COMMENT: In 1939 the McDonnnell Aircraft Corporation submitted the Army Air Corps proposals for a long-range fighter with an unconventional design. The engine, an Allison V-3420-B2 or Pratt and Whitney H-3130, both with two-stage superchargers, was buried in the fuselage aft of the pilot, and driving two pusher airscrews aft of the wings by means of an extension shaft and right-angle gear drives. After further changes in the design studies in 1941 the project received the designation XP-67, and two prototypes were ordered. McDonnell design team attempted to maintain true aerofoil sections throughout the entire fighter, the centre fuselage and the rear portions of the engine nacelles merging to give the aircraft a unique appearance. Power was provided by two Continental XI-1430-1 engines fitted with General ElectricD-2 turbo-superchargers driving four-blade airscrews and using the exhaust to augment thrust. By December 1943 the first XP-67 was completed and ground trials began immediately. The aircraft eventually flew the first time on January 6, 1944, but after a few minutes the flight was terminated in an emergency landing due to difficulties with the experimental engines. Flight trials continued throughout the summer 1944 resulting in several changes in the design and on September 1944 the XP-67 was irreparably damaged by fire resulting in the termination of the development contract (Ref.: 13).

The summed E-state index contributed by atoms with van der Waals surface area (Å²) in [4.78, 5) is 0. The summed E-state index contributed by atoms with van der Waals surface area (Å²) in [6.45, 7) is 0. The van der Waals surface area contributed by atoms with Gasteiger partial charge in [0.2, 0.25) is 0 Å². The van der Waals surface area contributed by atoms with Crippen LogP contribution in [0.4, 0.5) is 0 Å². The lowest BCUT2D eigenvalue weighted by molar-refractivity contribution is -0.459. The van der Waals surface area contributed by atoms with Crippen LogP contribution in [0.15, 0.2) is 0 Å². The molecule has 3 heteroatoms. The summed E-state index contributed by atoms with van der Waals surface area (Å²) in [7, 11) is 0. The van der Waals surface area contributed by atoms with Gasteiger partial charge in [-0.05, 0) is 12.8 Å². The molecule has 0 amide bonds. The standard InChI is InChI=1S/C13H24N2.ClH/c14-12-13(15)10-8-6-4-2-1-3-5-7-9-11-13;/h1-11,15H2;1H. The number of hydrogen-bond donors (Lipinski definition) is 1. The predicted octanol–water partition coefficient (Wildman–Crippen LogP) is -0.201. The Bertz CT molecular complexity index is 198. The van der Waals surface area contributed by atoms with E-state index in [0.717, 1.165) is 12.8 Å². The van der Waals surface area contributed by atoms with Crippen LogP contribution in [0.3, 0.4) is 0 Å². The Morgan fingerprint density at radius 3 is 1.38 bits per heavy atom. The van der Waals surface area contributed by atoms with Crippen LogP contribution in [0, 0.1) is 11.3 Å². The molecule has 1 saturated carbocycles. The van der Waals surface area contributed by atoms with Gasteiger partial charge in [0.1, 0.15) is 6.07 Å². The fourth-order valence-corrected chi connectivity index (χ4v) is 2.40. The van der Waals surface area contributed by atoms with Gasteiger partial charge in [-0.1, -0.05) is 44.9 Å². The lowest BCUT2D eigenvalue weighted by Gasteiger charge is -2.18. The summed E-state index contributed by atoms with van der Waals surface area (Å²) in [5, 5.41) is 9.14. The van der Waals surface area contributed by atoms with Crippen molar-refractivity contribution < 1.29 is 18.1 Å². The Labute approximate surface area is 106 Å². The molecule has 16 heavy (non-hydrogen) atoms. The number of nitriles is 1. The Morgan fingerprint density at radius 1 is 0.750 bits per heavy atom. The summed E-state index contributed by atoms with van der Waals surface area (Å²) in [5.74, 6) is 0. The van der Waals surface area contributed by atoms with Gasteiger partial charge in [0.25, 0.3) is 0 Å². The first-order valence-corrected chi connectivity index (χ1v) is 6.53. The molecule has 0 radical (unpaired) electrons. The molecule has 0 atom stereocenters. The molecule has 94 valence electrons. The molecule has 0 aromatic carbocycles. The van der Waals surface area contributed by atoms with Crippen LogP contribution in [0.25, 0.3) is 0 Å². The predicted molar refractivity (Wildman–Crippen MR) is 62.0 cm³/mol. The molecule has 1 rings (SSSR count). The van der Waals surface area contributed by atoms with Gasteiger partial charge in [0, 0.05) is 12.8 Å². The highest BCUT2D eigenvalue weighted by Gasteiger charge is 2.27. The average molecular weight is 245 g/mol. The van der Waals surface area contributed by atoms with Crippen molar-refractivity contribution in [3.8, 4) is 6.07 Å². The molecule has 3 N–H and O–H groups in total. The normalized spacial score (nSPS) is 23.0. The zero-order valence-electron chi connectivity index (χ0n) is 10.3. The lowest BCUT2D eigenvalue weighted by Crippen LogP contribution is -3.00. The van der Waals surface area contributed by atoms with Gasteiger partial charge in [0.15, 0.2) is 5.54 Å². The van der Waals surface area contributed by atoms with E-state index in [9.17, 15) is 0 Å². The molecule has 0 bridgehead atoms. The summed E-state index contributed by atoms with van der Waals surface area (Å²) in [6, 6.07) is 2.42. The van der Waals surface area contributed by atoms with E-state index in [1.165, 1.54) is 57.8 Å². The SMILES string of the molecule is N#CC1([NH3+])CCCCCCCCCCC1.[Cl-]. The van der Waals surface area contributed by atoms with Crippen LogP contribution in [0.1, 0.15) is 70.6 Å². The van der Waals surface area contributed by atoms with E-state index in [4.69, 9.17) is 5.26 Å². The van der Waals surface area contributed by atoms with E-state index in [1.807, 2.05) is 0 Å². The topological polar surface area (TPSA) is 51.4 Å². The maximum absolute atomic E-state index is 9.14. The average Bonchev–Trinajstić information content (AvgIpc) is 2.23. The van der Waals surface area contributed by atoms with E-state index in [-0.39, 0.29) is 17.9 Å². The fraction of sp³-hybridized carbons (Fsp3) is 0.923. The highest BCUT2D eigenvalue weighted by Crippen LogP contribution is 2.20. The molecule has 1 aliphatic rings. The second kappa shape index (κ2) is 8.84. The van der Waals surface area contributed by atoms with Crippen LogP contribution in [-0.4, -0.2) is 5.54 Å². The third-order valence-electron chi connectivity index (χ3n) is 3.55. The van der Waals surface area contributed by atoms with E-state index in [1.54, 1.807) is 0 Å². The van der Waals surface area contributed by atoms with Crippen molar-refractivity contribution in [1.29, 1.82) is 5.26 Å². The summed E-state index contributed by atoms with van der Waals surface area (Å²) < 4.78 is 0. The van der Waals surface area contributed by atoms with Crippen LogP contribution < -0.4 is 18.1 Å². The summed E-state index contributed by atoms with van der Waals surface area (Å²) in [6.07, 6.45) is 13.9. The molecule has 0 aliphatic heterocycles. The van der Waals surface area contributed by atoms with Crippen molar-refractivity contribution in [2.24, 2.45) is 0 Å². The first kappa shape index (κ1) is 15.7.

Northrop MX-324 (Unicraft, Resin)

TYPE: Experimental rocket-powered flying-wing aircraft

ACCOMMODATION: Pilot only, in prone position

POWER PLANT: One Aerojet XCARL-2000A-1 rocket engine, rated at 920 kp thrust


COMMENT: In 1942, Northrop Company was working an ambitious design for a rocked driven flying wing fighter aircraft under the designation Northrop XP-79. To test the radical design, rocket-powered glider prototypes were built under the designation MX-324. Positioned on a trolley the first aircraft was towed into the air on 5 July 1944 by a Lockheed P-38 Lightning. Once released towline the rocket engine was ignited for three minutes, making the Northrop MX-324 the first US-built rocket-powered aircraft. After successful flight the aircraft landed on skids. In late 1944 the MX-324 was retrofit with a tricycle landing gear enabling take-off and landing on runways. Results from flight tests were incorporated in the final aircraft, the Northrop XP-79B (Ref.: 23)